In a recently conducted study by Pradumna B Rana and Binod Karmachary as part of the Asian Development Bank Institute’s (ADBI) working paper series, the authors said that China is looking for three alternate routes for its oil imports. The first is the proposed PRC–Pakistan Economic Corridor passing through some of the highest and most landslide-prone mountains; the second one is the proposed Kunming–Lao PDR–Thailand Railway; and the third one are the pipelines with Central Asian countries and the Russian Federation.

Given the long lasting bonhomie between Pakistan and China, the extent of the latter’s investment which it has already made in Pakistan and an already existing Karakoram Highway; one may safely infer that the first option will be the top priority of the Chinese Government. Internally, China is also intensively working to implement its Go-West Policy since 2000 and it has heavily invested in infrastructure, mainly roads and power plants, to develop its inner provinces. A number of expressways have been constructed from the coastal cities of Shanghai and Beijing to the inner provinces. These include the Shanghai–Xi’an, Shanghai–Chongqing–Kunming, Shanghai–Kunming, and Beijing–Lhasa expressways.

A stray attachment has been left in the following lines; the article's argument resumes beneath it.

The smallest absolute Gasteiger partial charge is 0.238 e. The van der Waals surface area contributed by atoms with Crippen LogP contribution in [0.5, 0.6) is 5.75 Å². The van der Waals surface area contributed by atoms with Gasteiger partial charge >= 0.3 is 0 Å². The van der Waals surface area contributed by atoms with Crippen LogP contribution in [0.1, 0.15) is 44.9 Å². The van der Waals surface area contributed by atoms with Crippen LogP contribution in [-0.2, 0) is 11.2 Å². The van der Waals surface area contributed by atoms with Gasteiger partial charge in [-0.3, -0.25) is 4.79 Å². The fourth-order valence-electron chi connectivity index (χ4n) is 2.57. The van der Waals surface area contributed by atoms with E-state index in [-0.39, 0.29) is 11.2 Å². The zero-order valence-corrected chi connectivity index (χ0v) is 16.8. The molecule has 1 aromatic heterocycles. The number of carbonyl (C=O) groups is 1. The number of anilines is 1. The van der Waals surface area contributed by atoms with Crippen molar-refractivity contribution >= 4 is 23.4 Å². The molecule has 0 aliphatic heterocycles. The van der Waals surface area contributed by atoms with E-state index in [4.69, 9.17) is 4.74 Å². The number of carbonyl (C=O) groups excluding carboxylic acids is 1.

This Go-West policy signals that China is really interested to access the Arabian Sea finally through Pakistan for its oil imports on which its thriving industry is heavily dependent. There is also a proposal of establishing Rail link between China and Pakistan through the planned Pakistan–China rail link project across the Karokoram mountain ranges.